Author’s Note: This was the part I wanted to get to, to share the start of understanding, but it sometimes feels like it took too long to get there, even if it’s not very far into things at all.
She stood by the window, looking out. She didn’t care what Vershon was doing. His way of investigating didn’t make any sense to her, and she was still angry with him for being unwilling to share anything interesting. What he had shown her was basic stuff, not anything more than what she could have picked up watching an entertainment show. This was pointless.
Then again, life seemed pointless now that she was stuck with a Talent restraint and assigned to SILT. She was a prisoner, even if they supposedly had given her a job, and she couldn’t do anything without them watching. Why would anyone want to live like this? How did Vershon and the others stand it? The one had said he was still angry, but Vershon just seemed dead inside.
“It is time to go,” Vershon said, and she sighed, not wanting to follow him again.
“Is that on a schedule or something? Do we have a curfew?”
“When you’re not working, you do.”
She swore, again, balling her fists. “And you don’t?”
“Why? Because you’re their faithful little servant?”
He caught her arm again, turning her around to face him. “Exactly what purpose do you think you’re serving provoking me? I told you—you are not special. Anyone with a known Talent is taken, restrained, and assigned a position in society. You cannot deviate from that place—none of us can. I work for them because I have to. It is that or death for me. Why is that so difficult for you to understand?”
“Because this is death. A living death, but still death, and you act like you’re fine being a prisoner. I don’t see how you can do it. Even if you or he claim you’re still angry, you don’t act like it. You don’t fight any of it. You don’t even… You expect someone new to accept it, too. You think I should just be fine with this, and I can’t be. No one should be. This is intolerable, and if you don’t think it is, then you are completely insane. They broke your mind and your spirit, and it sickens me to hear you act like I should be the same way. I’m not. I won’t be.”
Vershon shook his head. “You still don’t understand. You’re too—”
“If you say new, I will smack you.”
“It is true,” he insisted. “You don’t understand how this works or how anyone copes with it. You are still in the phase where you are monitored constantly and if you had any sense, you’d wait until that at least passed before you made an issue of everything. Discussing this sort of thing—nothing good ever comes of it. All you do is make trouble for yourself and whoever you’re talking to. This isn’t like before. That much should be obvious to you. You keep saying you’re a prisoner—then why do you keep talking like you’re free? You’re not.”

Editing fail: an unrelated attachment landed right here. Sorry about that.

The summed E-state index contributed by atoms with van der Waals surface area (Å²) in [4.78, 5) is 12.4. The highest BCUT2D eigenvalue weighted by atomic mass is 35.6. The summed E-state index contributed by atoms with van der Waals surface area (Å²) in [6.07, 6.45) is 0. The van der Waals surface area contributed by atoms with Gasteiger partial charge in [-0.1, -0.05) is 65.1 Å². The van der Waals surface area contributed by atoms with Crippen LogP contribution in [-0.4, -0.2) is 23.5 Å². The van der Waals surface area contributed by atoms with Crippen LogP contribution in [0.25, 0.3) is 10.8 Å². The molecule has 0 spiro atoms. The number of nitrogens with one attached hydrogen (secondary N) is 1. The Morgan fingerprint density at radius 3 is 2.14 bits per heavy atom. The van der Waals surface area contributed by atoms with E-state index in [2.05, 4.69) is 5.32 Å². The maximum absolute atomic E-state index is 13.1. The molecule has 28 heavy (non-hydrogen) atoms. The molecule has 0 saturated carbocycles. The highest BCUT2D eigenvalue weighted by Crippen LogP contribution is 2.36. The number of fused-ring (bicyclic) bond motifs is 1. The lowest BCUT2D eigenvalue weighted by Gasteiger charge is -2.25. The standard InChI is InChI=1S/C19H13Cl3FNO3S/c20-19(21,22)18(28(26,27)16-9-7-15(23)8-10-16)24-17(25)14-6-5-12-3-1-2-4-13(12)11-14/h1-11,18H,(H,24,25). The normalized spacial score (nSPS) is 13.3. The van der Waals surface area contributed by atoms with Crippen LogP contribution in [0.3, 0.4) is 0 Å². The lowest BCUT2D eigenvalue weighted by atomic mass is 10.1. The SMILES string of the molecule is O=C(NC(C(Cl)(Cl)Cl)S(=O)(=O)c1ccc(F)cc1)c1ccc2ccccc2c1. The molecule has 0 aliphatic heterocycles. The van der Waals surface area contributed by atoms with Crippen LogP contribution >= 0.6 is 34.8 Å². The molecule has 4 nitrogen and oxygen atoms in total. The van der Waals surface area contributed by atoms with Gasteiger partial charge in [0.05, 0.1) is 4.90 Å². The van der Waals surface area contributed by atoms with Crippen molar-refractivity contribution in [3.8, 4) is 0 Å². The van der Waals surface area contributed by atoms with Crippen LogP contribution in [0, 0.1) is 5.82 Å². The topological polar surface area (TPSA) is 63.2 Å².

“You think I don’t know that? I do. That’s why I am so angry. You’re the one that’s acting like—like you accept it. Like you’ve given up. You’re so damned calm about all of this, and I can’t stand it or you or any of this. You make me want to scream.”
“I’m told it can be therapeutic, but it seems pointless to me.”
She balled her fists. “I take it back. You make me want to hit you. You really are soulless. You let them suck it right out of you, and you really think that’s how everyone should be? That we should just accept this and go along with it? You make me sick.”
He grabbed her arm, and she swallowed, once again aware of the strength he possessed. Would he do it? Would he actually hurt her?
“You don’t understand,” he hissed, and she swore he was finally showing an emotion. Anger. Well, it was something, wasn’t it? He wasn’t actually dead inside like she’d thought. “You’re new. That means they’re watching you. Constantly. You don’t get the luxury of saying whatever you want to say. If you want to have any hope of getting out of this, you have to learn to control your mouth.”
She frowned. Did he just say what she thought he said? There was a way out? The soulless one had a way out of this mess? Impossible.
“Did you just say—”
“I didn’t say anything.”
“Yes, you did. I heard you say—”
“I didn’t say anything,” he insisted, and she shook her head, frustrated. He was being ridiculous. “Forget that. We’re done here and we need to leave.”
“How am I supposed to forget about that? You said—”
“I didn’t,” he repeated with a hiss, and she reached for him only to stop when she saw a sort of green light surround his hand right before he fell to the floor, as lifeless as the fake dead body next to him.